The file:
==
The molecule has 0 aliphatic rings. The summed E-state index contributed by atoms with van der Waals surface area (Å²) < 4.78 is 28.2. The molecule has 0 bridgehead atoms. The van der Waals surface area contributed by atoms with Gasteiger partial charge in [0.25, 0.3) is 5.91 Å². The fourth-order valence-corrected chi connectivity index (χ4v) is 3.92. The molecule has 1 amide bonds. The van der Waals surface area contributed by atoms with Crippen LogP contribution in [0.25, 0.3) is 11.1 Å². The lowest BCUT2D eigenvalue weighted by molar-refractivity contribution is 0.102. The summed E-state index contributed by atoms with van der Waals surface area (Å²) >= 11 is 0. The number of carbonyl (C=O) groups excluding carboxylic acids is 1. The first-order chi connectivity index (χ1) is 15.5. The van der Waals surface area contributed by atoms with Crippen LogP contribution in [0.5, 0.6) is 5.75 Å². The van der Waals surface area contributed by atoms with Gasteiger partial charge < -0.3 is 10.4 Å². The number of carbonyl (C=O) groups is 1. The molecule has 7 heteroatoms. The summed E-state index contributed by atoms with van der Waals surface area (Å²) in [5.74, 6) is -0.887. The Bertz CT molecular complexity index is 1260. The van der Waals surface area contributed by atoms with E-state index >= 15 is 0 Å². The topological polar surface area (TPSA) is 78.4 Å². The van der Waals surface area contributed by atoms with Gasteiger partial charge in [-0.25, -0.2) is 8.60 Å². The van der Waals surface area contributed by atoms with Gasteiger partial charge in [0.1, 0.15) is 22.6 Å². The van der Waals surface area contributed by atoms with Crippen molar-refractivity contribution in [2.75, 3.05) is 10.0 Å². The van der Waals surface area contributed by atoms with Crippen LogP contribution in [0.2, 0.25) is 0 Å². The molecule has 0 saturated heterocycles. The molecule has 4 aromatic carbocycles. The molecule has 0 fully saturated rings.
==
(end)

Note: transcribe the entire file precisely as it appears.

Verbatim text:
The molecule has 0 aliphatic rings. The summed E-state index contributed by atoms with van der Waals surface area (Å²) < 4.78 is 28.2. The molecule has 0 bridgehead atoms. The van der Waals surface area contributed by atoms with Gasteiger partial charge in [0.25, 0.3) is 5.91 Å². The fourth-order valence-corrected chi connectivity index (χ4v) is 3.92. The molecule has 1 amide bonds. The van der Waals surface area contributed by atoms with Crippen LogP contribution in [0.25, 0.3) is 11.1 Å². The lowest BCUT2D eigenvalue weighted by molar-refractivity contribution is 0.102. The summed E-state index contributed by atoms with van der Waals surface area (Å²) >= 11 is 0. The number of carbonyl (C=O) groups excluding carboxylic acids is 1. The first-order chi connectivity index (χ1) is 15.5. The van der Waals surface area contributed by atoms with Crippen LogP contribution in [0.5, 0.6) is 5.75 Å². The van der Waals surface area contributed by atoms with Gasteiger partial charge < -0.3 is 10.4 Å². The number of carbonyl (C=O) groups is 1. The molecule has 7 heteroatoms. The summed E-state index contributed by atoms with van der Waals surface area (Å²) in [5.74, 6) is -0.887. The Bertz CT molecular complexity index is 1260. The van der Waals surface area contributed by atoms with E-state index >= 15 is 0 Å². The topological polar surface area (TPSA) is 78.4 Å². The van der Waals surface area contributed by atoms with Gasteiger partial charge in [-0.25, -0.2) is 8.60 Å². The van der Waals surface area contributed by atoms with Gasteiger partial charge in [0.1, 0.15) is 22.6 Å². The van der Waals surface area contributed by atoms with Crippen molar-refractivity contribution in [2.75, 3.05) is 10.0 Å². The van der Waals surface area contributed by atoms with Crippen LogP contribution in [0.2, 0.25) is 0 Å². The molecule has 0 saturated heterocycles. The molecule has 4 aromatic carbocycles. The molecule has 0 fully saturated rings.